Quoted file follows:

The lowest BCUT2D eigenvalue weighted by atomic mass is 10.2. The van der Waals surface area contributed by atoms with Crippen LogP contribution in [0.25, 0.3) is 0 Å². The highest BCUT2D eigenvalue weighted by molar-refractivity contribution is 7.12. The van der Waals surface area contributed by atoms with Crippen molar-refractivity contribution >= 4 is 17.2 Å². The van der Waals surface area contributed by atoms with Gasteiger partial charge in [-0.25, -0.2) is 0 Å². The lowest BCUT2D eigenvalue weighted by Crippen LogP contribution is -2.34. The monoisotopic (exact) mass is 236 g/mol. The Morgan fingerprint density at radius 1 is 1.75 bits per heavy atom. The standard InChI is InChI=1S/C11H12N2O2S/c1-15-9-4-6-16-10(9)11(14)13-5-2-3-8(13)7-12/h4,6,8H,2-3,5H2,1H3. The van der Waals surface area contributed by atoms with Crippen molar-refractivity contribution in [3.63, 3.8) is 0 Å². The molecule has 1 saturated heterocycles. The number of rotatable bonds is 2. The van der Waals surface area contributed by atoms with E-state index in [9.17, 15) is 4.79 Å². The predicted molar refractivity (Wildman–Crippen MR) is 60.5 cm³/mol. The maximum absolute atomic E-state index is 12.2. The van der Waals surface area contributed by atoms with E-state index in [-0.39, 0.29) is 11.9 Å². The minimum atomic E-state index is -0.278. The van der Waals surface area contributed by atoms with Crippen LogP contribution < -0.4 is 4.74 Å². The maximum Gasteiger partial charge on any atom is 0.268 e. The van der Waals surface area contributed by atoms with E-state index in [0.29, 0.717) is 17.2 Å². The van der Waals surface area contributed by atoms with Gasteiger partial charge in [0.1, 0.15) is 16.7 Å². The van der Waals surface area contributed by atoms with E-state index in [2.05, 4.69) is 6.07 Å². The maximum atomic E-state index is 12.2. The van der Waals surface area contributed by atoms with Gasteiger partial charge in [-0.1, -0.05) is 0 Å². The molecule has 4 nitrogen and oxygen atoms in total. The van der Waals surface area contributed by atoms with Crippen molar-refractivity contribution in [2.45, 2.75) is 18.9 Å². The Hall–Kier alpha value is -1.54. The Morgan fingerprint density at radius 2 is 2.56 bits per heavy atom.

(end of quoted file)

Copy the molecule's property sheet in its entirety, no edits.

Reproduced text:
The lowest BCUT2D eigenvalue weighted by atomic mass is 10.2. The van der Waals surface area contributed by atoms with Crippen LogP contribution in [0.25, 0.3) is 0 Å². The highest BCUT2D eigenvalue weighted by molar-refractivity contribution is 7.12. The van der Waals surface area contributed by atoms with Crippen molar-refractivity contribution >= 4 is 17.2 Å². The van der Waals surface area contributed by atoms with Gasteiger partial charge in [-0.25, -0.2) is 0 Å². The lowest BCUT2D eigenvalue weighted by Crippen LogP contribution is -2.34. The monoisotopic (exact) mass is 236 g/mol. The Morgan fingerprint density at radius 1 is 1.75 bits per heavy atom. The standard InChI is InChI=1S/C11H12N2O2S/c1-15-9-4-6-16-10(9)11(14)13-5-2-3-8(13)7-12/h4,6,8H,2-3,5H2,1H3. The van der Waals surface area contributed by atoms with Crippen molar-refractivity contribution in [3.63, 3.8) is 0 Å². The molecule has 1 saturated heterocycles. The number of rotatable bonds is 2. The van der Waals surface area contributed by atoms with E-state index in [9.17, 15) is 4.79 Å². The predicted molar refractivity (Wildman–Crippen MR) is 60.5 cm³/mol. The maximum absolute atomic E-state index is 12.2. The van der Waals surface area contributed by atoms with E-state index in [-0.39, 0.29) is 11.9 Å². The minimum atomic E-state index is -0.278. The van der Waals surface area contributed by atoms with Crippen LogP contribution < -0.4 is 4.74 Å². The maximum Gasteiger partial charge on any atom is 0.268 e. The van der Waals surface area contributed by atoms with E-state index in [0.29, 0.717) is 17.2 Å². The van der Waals surface area contributed by atoms with Gasteiger partial charge in [0.1, 0.15) is 16.7 Å². The van der Waals surface area contributed by atoms with E-state index in [2.05, 4.69) is 6.07 Å². The maximum atomic E-state index is 12.2. The van der Waals surface area contributed by atoms with Gasteiger partial charge in [-0.1, -0.05) is 0 Å². The molecule has 4 nitrogen and oxygen atoms in total. The van der Waals surface area contributed by atoms with Crippen molar-refractivity contribution in [2.45, 2.75) is 18.9 Å². The Hall–Kier alpha value is -1.54. The Morgan fingerprint density at radius 2 is 2.56 bits per heavy atom.